Ironically, perhaps, I think HRC does better among progressives in the netroots who are younger. I dont know how old you are Todd, but I am guessing you are in your 20s. If that is the case, you just have no strong memory of what a right wing hack she is. You have no memory of the Clintons selling out to Gingerich and the Republicans on tax cuts cuts and government spendig or of their total dishonesty. You have no memory of Bill Clinton saying "the era of big government is over" or of Clinton blaming Congress for tax increases that he shoved down their throat. You have no memory of the Clintons ending aid to children with dependant children after five years, a position more conservative then Reagan ever took. HRC has supported and defended all these actions.
I guess the only thing that she has done in this campaign that truly shows her colors is the semi-racist attacks on her opponent. I have been, and remain, stunned that the blogosphere has not held that against her in any meaningful way. That is the strongest testament to why we need more diversity on the "tubes" then anything I can think of.
CNN allows u to to look at County results. The first very very sparse results in Miami-Dade Co show both Guliani and McCain in the low 40s and Romney in the high single digits. If that is anywhere close to how the results play out, then McCain will win solidly.
I think this discussion is the "great divide" in the Democratic Party. I honestly, sincerely, mean no disrespect for the HRC supporters here when I find her policy to be "moderate" and not even "moderately progressive." Notice that in the three policy prioriteis that Steve cites, none of them deal with trade or any of the fundamental causes of the incredible downward pressure being exhibited by the forces of globalization. Now, all of these are good proposals. All of them are good policy ideas. Yet, none of these will lead to an economy where the average hard working man or woman has a better chance to get make their life and the lives of their family better economically.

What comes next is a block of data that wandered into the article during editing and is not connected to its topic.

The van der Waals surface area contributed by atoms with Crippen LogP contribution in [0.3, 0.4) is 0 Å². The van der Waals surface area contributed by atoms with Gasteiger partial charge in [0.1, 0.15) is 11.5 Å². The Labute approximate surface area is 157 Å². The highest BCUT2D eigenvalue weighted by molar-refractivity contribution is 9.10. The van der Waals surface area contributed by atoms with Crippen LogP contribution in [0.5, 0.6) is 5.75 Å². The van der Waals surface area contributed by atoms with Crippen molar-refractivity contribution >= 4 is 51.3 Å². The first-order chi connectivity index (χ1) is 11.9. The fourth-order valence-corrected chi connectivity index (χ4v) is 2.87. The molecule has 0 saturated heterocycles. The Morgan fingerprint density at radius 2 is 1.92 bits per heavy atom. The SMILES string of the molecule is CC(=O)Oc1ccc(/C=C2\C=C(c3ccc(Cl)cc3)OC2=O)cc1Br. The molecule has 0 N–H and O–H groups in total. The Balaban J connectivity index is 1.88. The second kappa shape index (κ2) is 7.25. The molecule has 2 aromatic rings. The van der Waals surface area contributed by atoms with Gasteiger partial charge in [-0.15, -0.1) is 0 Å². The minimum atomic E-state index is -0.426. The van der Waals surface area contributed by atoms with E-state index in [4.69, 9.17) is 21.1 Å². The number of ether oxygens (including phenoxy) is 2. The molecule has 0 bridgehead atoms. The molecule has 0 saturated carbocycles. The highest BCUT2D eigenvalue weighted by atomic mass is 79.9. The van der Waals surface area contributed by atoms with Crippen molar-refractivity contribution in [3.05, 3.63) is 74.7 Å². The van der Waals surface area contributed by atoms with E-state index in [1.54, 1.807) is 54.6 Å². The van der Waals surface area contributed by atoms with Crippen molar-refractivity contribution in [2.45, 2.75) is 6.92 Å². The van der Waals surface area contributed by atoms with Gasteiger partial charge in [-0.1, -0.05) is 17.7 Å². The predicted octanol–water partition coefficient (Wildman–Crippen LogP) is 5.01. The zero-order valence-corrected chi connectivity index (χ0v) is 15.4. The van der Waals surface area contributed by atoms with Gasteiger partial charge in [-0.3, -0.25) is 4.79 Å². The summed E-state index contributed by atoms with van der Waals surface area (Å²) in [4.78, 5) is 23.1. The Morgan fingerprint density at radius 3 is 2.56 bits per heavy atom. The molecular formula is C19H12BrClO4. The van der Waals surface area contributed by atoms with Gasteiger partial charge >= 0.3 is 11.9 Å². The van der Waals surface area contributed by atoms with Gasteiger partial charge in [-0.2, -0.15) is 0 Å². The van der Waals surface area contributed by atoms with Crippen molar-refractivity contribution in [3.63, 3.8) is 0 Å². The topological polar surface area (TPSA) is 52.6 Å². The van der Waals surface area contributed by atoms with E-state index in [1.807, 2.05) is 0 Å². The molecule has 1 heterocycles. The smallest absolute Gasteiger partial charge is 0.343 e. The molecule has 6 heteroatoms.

As for whether or not HRC will govern as a "fiscal conservative" as her husband did in his last 6 years in office, depends on the tax and budgetary policies that she pursues. First, as she will take office in the midst of a recessoin (yes I am conceding she will be the nominee and she will be elected), she needs to forget about "fiscal responsibility" and provide a much greater stimulus package then the one she is now offering. Note that even Bush's stimulus plan, at about 150 billion dollars, is about 50% greater then hers, unless I am mistaken. Second, once the economy starts to recover and the defecit will become more of a concern, how she addresses that problem will define whether she is a fiscal conservative or not. What Bill did in 1997 was agree to a plan with Newt Gingerich that provided tax cuts plus cuts in spending. This is fiscal conservatism. If that is the route that she choses, she will be a fiscal conservative.
Regardless of HRC's fiscal policies, she will not be a successful economic stewart unless she understands the policy requirements to assist our shrinking middle class and the expanding class of working poor. My utter lack of confidence that she will do that, based on her history and who her economic advisers are, as well as other factors, is why I cant support HRC in the general and believe she will be a failed president and a disaster for the progressive movement. This is precisely the wrong time to elect a centrist Democrat and that is precisely what HRC is-at least how I would define centrist.
Believe me, I hope to be wrong. In fact, as a pure matter of politics and long term policy, I hope that the comming recession is the savior of the second Clinto Presidency. The recession, which I think will be very severe, will allow her to govern further to the left then she otherwise would have. I hope that movement is enojgh to save the future of progressivism.